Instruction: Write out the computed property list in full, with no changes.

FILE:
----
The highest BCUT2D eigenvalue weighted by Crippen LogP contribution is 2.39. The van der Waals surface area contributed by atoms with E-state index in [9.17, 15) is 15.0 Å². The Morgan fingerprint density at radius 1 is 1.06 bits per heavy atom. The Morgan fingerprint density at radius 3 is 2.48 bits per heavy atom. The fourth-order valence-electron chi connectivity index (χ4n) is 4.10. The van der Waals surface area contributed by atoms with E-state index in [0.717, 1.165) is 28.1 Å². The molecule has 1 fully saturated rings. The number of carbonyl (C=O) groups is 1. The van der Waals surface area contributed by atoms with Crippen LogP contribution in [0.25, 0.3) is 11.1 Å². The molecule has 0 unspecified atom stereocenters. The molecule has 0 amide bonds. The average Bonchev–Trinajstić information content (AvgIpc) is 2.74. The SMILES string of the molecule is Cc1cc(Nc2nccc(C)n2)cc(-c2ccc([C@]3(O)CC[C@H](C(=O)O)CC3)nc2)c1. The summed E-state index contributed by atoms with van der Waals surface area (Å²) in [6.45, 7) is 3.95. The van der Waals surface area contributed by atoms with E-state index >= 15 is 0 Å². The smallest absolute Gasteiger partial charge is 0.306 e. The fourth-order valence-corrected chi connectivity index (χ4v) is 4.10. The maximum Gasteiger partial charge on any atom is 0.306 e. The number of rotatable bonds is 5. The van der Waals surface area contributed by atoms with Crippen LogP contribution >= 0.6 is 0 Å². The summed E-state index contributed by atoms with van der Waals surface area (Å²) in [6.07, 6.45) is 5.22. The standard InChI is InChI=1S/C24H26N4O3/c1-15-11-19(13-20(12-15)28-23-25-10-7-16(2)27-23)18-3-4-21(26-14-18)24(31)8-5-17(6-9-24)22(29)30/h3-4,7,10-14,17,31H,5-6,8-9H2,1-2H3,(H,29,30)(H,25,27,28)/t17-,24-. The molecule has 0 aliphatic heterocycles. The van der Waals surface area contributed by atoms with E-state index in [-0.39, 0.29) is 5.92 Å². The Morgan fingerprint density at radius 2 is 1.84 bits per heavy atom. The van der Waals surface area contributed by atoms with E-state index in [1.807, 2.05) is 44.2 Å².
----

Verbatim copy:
The highest BCUT2D eigenvalue weighted by Crippen LogP contribution is 2.39. The van der Waals surface area contributed by atoms with E-state index in [9.17, 15) is 15.0 Å². The Morgan fingerprint density at radius 1 is 1.06 bits per heavy atom. The Morgan fingerprint density at radius 3 is 2.48 bits per heavy atom. The fourth-order valence-electron chi connectivity index (χ4n) is 4.10. The van der Waals surface area contributed by atoms with E-state index in [0.717, 1.165) is 28.1 Å². The molecule has 1 fully saturated rings. The number of carbonyl (C=O) groups is 1. The van der Waals surface area contributed by atoms with Crippen LogP contribution in [0.25, 0.3) is 11.1 Å². The molecule has 0 unspecified atom stereocenters. The molecule has 0 amide bonds. The average Bonchev–Trinajstić information content (AvgIpc) is 2.74. The SMILES string of the molecule is Cc1cc(Nc2nccc(C)n2)cc(-c2ccc([C@]3(O)CC[C@H](C(=O)O)CC3)nc2)c1. The summed E-state index contributed by atoms with van der Waals surface area (Å²) in [6.45, 7) is 3.95. The van der Waals surface area contributed by atoms with E-state index >= 15 is 0 Å². The smallest absolute Gasteiger partial charge is 0.306 e. The fourth-order valence-corrected chi connectivity index (χ4v) is 4.10. The maximum Gasteiger partial charge on any atom is 0.306 e. The number of rotatable bonds is 5. The van der Waals surface area contributed by atoms with Crippen LogP contribution >= 0.6 is 0 Å². The summed E-state index contributed by atoms with van der Waals surface area (Å²) in [6.07, 6.45) is 5.22. The standard InChI is InChI=1S/C24H26N4O3/c1-15-11-19(13-20(12-15)28-23-25-10-7-16(2)27-23)18-3-4-21(26-14-18)24(31)8-5-17(6-9-24)22(29)30/h3-4,7,10-14,17,31H,5-6,8-9H2,1-2H3,(H,29,30)(H,25,27,28)/t17-,24-. The molecule has 0 aliphatic heterocycles. The van der Waals surface area contributed by atoms with E-state index in [-0.39, 0.29) is 5.92 Å². The Morgan fingerprint density at radius 2 is 1.84 bits per heavy atom. The van der Waals surface area contributed by atoms with E-state index in [1.807, 2.05) is 44.2 Å².